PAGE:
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Perry English Teacher Rachele Alpine on 3 New Novels

Rachele Alpine [Photo by Tess Smith]

Rachele Alpine is having a great year for publishing books. The Perry High School English teacher and Mentor resident has three new novels out this year for teens and preteens. And another book is in the works for next year.

Her books all feature female leads, and she likes to write about families and empowering young women.

“You Throw Like a Girl” is inspired by her own desire to play hockey growing up but not having an opportunity to join a team. The main character, Gabby, pretends to be a boy in order to play on a baseball team when there isn’t a softball team to join. It’s a middle-grade (ages 8-12) novel, published in February by Simon & Schuster. She said it really resonated with her students.

“A lot of my students are connecting with that idea of maybe being told you can’t do something and then proving everybody wrong,” she said.

Alpine shares her publishing experiences with her students, including notes for revisions.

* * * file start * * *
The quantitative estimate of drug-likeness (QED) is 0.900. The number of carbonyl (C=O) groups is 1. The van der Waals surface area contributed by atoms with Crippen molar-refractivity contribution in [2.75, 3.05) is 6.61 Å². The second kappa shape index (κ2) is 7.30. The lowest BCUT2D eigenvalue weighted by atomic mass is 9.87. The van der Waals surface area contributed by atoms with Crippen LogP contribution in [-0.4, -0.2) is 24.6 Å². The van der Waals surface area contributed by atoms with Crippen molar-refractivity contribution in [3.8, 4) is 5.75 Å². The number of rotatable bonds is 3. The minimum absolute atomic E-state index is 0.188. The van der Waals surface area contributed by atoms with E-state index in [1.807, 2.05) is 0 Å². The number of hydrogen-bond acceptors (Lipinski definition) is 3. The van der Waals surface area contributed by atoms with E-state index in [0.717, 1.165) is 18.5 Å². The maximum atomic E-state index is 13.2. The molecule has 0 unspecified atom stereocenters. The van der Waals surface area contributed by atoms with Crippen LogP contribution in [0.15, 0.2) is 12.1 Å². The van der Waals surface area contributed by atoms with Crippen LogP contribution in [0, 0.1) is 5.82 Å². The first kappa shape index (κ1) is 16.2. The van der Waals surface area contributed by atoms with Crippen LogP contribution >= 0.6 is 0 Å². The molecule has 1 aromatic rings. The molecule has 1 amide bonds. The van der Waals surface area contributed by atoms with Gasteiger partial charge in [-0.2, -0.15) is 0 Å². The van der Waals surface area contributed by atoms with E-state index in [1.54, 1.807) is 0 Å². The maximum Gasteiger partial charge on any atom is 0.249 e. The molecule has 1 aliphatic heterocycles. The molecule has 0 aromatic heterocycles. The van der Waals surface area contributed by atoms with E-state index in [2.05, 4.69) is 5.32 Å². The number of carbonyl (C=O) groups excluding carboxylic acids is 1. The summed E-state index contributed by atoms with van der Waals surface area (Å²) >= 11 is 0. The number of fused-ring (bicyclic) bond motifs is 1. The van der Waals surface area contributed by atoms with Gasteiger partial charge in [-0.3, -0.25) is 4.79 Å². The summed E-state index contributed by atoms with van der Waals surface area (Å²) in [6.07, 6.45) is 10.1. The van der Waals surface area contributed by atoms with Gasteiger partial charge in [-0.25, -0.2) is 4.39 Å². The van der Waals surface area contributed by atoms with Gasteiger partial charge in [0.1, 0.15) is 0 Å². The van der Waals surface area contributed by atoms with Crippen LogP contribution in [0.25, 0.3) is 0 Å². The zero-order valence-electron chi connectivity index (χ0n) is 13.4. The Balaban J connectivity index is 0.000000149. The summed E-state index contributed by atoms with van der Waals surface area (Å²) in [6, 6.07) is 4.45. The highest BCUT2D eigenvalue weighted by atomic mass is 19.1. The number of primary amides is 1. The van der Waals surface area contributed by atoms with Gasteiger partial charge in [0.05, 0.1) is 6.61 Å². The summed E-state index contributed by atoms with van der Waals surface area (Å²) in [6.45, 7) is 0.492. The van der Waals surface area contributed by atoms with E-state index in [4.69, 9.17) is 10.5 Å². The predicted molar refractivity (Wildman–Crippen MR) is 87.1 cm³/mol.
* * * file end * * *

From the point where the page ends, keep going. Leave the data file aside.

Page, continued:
“I think that it really helps them to see that,” she said. “You need to go back, you need to revise and you need to keep working on what you’re doing until you get it right.”

Alpine said she has enjoyed reading young adult books ever since she discovered Judy Blume. Her own young adult novels cover serious topics. The latest, “A Void the Size of the World,” released in July, tackles what happens when a teen disappears from a small, Ohio town.

After her first young adult book was published in 2013, Alpine found writing for middle-grade readers (ages 8-12) is a fun and lighthearted reprieve from heavy topics.

Her third book out this year, “Best. Night. Ever.,” is a modern-day experiment in writing. She and six other authors from across the country wrote the book together over the internet. It’s about a middle school dance told from seven points of view.

The 10 th grade English teacher is also a wife and mom of a two-year-old. She said she “steals” time to write whenever she can.

“I’m always carrying a notebook around and really just write stuff down when I can,” she said.


Carrie Wise is the deputy editor of arts and culture at Ideastream Public Media.